Edited to add questions & another comment

    What happens to your device after 5 years if you don't upgrade or it becomes unsupported? Does it have reduce functionality? Does it become a paperweight and stop working?


    I am actually thinking of not upgrading to windows 10 because of the Lifecycle policy if that is Zdnet article is accurate. I am assuming, I would only have 5 years of windows 10 being supported on my windows 7 system.
    Last edited by groze; 24 Mar 2015 at 06:29.
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  5. Joined : Oct 2014
    Posts : 480
    Windows 10
       24 Mar 2015 #15

    Mark Phelps said: View Post
    Well, they did that with $40 copies of Win8 -- which is how I got mine. IF they were to offer Win10 for the same fee, that would be OK with me. Doubt that would really reduce piracy much, as even offering it for $10 is not going to persuade those folks to actually PAY for something.
    I bought 4 copies at $40 each, maybe we're the only ones that liked Windows 8.
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  6. Joined : Dec 2013
    Sydney, Nova Scotia, Canada
    Posts : 8,209
    Windows 10 IoT
       24 Mar 2015 #16

    adamf said: View Post
    Apparently if you upgrade a pirated version you'll only end up with pirated version of 10 though. Upgrading to Windows 10 on pirated versions wont get you a valid license
    The way I read it the new version of 10 won't be pirated, it will be non genuine/not activated. You'll end up with a 30 day trial or something. It's going to nag you to buy/enter a valid product code and activate it. They won't get a free ride forever. That's my take on it anyway. I haven't read that other link on Licensing mess yet though.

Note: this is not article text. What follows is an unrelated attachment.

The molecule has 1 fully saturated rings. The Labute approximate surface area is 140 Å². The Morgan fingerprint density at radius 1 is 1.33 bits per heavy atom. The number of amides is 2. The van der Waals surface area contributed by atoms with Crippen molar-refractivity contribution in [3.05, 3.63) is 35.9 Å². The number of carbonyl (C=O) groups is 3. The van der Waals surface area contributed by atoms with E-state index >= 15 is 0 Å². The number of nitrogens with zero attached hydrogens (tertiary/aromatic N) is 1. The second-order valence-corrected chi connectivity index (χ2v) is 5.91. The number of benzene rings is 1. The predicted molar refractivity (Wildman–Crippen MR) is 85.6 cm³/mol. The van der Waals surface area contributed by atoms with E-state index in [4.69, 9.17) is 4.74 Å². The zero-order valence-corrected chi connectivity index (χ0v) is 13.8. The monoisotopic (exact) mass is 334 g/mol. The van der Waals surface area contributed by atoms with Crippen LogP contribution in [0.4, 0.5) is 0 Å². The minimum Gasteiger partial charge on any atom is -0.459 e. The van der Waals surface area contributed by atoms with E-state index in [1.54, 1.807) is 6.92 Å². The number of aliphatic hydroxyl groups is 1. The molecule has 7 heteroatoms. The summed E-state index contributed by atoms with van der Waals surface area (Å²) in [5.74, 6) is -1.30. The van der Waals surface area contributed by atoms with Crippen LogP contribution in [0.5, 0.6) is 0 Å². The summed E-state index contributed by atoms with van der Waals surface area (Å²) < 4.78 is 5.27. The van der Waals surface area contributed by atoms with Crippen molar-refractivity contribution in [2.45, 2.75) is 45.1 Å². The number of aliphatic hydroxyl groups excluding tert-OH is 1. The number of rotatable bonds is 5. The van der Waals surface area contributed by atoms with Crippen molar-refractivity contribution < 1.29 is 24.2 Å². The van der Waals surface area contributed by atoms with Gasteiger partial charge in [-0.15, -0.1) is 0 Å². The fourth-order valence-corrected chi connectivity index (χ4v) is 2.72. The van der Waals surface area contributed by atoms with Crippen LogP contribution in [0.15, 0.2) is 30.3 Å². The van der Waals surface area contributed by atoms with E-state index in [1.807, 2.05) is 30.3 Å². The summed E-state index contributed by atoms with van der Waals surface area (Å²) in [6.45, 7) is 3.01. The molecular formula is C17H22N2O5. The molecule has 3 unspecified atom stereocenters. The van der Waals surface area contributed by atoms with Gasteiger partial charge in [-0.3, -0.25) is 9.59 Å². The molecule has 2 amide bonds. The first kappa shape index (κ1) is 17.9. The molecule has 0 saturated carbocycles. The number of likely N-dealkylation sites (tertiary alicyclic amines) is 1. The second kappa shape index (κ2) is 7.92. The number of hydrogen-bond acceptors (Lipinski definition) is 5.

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  7. Joined : Dec 2013
    Cheshire, England
    Posts : 1,422
    Windows 10 Pro x64
       24 Mar 2015 #17

    alphanumeric said: View Post
    The way I read it the new version of 10 won't be pirated, it will be non genuine/not activated. You'll end up with a 30 day trial or something. It's going to nag you to buy/enter a valid product code and activate it. They won't get a free ride forever. That's my take on it anyway. I haven't read that other link on Licensing mess yet though.
    That's the way i read it too.
      My System SpecsSystem Spec

  8.    24 Mar 2015 #18

    alphanumeric said: View Post
    The way I read it the new version of 10 won't be pirated, it will be non genuine/not activated. You'll end up with a 30 day trial or something. It's going to nag you to buy/enter a valid product code and activate it. They won't get a free ride forever. That's my take on it anyway. I haven't read that other link on Licensing mess yet though.
    Hi there

    While not getting into the morality of the situation it's obvious that the suggestion outlined above will not reduce PIRACY by even ONE SINGLE COPY so what on earth was the point of Ms even bothering to make this announcement. There's nothing radically different to what happens now.

    It didn't take long for Pirates to "activate" W7, W8 and W8.1. I suspect that methods are already in place for "Alternative activation" of W10 when RTM appears.